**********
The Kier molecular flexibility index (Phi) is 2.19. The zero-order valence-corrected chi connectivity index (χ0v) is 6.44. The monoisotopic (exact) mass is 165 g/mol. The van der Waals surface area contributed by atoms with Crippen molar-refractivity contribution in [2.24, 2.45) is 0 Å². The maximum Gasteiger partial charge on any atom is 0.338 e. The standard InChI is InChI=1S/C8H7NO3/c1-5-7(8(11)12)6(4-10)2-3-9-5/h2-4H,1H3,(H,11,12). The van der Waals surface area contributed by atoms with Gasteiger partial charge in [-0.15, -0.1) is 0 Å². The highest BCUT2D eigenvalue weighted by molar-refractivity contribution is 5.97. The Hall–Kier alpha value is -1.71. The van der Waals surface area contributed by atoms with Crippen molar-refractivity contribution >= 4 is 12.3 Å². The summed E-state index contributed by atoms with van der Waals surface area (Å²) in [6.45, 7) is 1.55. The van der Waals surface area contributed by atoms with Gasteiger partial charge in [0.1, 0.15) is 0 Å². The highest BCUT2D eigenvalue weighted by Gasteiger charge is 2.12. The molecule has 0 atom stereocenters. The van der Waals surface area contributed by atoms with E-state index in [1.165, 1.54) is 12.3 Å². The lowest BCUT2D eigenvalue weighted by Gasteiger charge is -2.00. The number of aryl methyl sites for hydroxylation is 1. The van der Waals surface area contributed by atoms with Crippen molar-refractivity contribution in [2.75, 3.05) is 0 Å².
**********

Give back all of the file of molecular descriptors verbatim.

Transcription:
The Kier molecular flexibility index (Phi) is 2.19. The zero-order valence-corrected chi connectivity index (χ0v) is 6.44. The monoisotopic (exact) mass is 165 g/mol. The van der Waals surface area contributed by atoms with Crippen molar-refractivity contribution in [2.24, 2.45) is 0 Å². The maximum Gasteiger partial charge on any atom is 0.338 e. The standard InChI is InChI=1S/C8H7NO3/c1-5-7(8(11)12)6(4-10)2-3-9-5/h2-4H,1H3,(H,11,12). The van der Waals surface area contributed by atoms with Gasteiger partial charge in [-0.15, -0.1) is 0 Å². The highest BCUT2D eigenvalue weighted by molar-refractivity contribution is 5.97. The Hall–Kier alpha value is -1.71. The van der Waals surface area contributed by atoms with Crippen molar-refractivity contribution >= 4 is 12.3 Å². The summed E-state index contributed by atoms with van der Waals surface area (Å²) in [6.45, 7) is 1.55. The van der Waals surface area contributed by atoms with Gasteiger partial charge in [0.1, 0.15) is 0 Å². The highest BCUT2D eigenvalue weighted by Gasteiger charge is 2.12. The molecule has 0 atom stereocenters. The van der Waals surface area contributed by atoms with E-state index in [1.165, 1.54) is 12.3 Å². The lowest BCUT2D eigenvalue weighted by Gasteiger charge is -2.00. The number of aryl methyl sites for hydroxylation is 1. The van der Waals surface area contributed by atoms with Crippen molar-refractivity contribution in [2.75, 3.05) is 0 Å².